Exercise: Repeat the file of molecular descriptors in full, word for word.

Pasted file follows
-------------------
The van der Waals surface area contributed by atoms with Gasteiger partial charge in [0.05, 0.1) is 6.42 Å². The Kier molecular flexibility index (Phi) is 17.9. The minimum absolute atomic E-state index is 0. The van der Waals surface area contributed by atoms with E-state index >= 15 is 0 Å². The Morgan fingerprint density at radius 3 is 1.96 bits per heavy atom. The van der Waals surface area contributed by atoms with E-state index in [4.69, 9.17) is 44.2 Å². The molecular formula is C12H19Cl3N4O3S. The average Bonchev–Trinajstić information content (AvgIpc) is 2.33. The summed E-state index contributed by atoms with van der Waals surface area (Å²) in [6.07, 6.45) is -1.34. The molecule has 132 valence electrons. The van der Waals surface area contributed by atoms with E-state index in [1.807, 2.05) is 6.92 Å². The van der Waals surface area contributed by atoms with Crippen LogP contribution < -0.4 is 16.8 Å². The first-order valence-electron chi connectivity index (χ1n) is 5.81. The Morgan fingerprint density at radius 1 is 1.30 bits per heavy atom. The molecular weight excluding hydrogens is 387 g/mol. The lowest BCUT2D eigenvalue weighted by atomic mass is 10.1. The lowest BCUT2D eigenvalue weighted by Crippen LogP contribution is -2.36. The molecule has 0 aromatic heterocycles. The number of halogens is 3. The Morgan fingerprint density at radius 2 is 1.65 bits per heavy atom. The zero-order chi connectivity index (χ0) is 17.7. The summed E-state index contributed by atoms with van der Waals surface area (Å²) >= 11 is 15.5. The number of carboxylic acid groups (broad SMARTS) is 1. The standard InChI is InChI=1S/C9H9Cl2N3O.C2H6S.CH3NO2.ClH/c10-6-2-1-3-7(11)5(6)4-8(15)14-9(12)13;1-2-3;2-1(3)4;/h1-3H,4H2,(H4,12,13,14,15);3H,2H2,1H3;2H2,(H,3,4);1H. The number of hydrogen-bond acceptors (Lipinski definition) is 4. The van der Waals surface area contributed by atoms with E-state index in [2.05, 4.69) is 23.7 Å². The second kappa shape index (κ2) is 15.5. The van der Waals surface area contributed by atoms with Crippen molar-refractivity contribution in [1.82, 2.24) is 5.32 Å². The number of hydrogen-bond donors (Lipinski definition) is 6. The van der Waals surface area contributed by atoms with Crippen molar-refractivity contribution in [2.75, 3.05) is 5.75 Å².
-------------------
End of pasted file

The van der Waals surface area contributed by atoms with Gasteiger partial charge in [0.05, 0.1) is 6.42 Å². The Kier molecular flexibility index (Phi) is 17.9. The minimum absolute atomic E-state index is 0. The van der Waals surface area contributed by atoms with E-state index >= 15 is 0 Å². The Morgan fingerprint density at radius 3 is 1.96 bits per heavy atom. The van der Waals surface area contributed by atoms with E-state index in [4.69, 9.17) is 44.2 Å². The molecular formula is C12H19Cl3N4O3S. The average Bonchev–Trinajstić information content (AvgIpc) is 2.33. The summed E-state index contributed by atoms with van der Waals surface area (Å²) in [6.07, 6.45) is -1.34. The molecule has 132 valence electrons. The van der Waals surface area contributed by atoms with E-state index in [1.807, 2.05) is 6.92 Å². The van der Waals surface area contributed by atoms with Crippen LogP contribution < -0.4 is 16.8 Å². The first-order valence-electron chi connectivity index (χ1n) is 5.81. The Morgan fingerprint density at radius 1 is 1.30 bits per heavy atom. The molecular weight excluding hydrogens is 387 g/mol. The lowest BCUT2D eigenvalue weighted by atomic mass is 10.1. The lowest BCUT2D eigenvalue weighted by Crippen LogP contribution is -2.36. The molecule has 0 aromatic heterocycles. The number of halogens is 3. The Morgan fingerprint density at radius 2 is 1.65 bits per heavy atom. The zero-order chi connectivity index (χ0) is 17.7. The summed E-state index contributed by atoms with van der Waals surface area (Å²) >= 11 is 15.5. The number of carboxylic acid groups (broad SMARTS) is 1. The standard InChI is InChI=1S/C9H9Cl2N3O.C2H6S.CH3NO2.ClH/c10-6-2-1-3-7(11)5(6)4-8(15)14-9(12)13;1-2-3;2-1(3)4;/h1-3H,4H2,(H4,12,13,14,15);3H,2H2,1H3;2H2,(H,3,4);1H. The number of hydrogen-bond acceptors (Lipinski definition) is 4. The van der Waals surface area contributed by atoms with E-state index in [2.05, 4.69) is 23.7 Å². The second kappa shape index (κ2) is 15.5. The van der Waals surface area contributed by atoms with Crippen molar-refractivity contribution in [1.82, 2.24) is 5.32 Å². The number of hydrogen-bond donors (Lipinski definition) is 6. The van der Waals surface area contributed by atoms with Crippen molar-refractivity contribution in [2.75, 3.05) is 5.75 Å².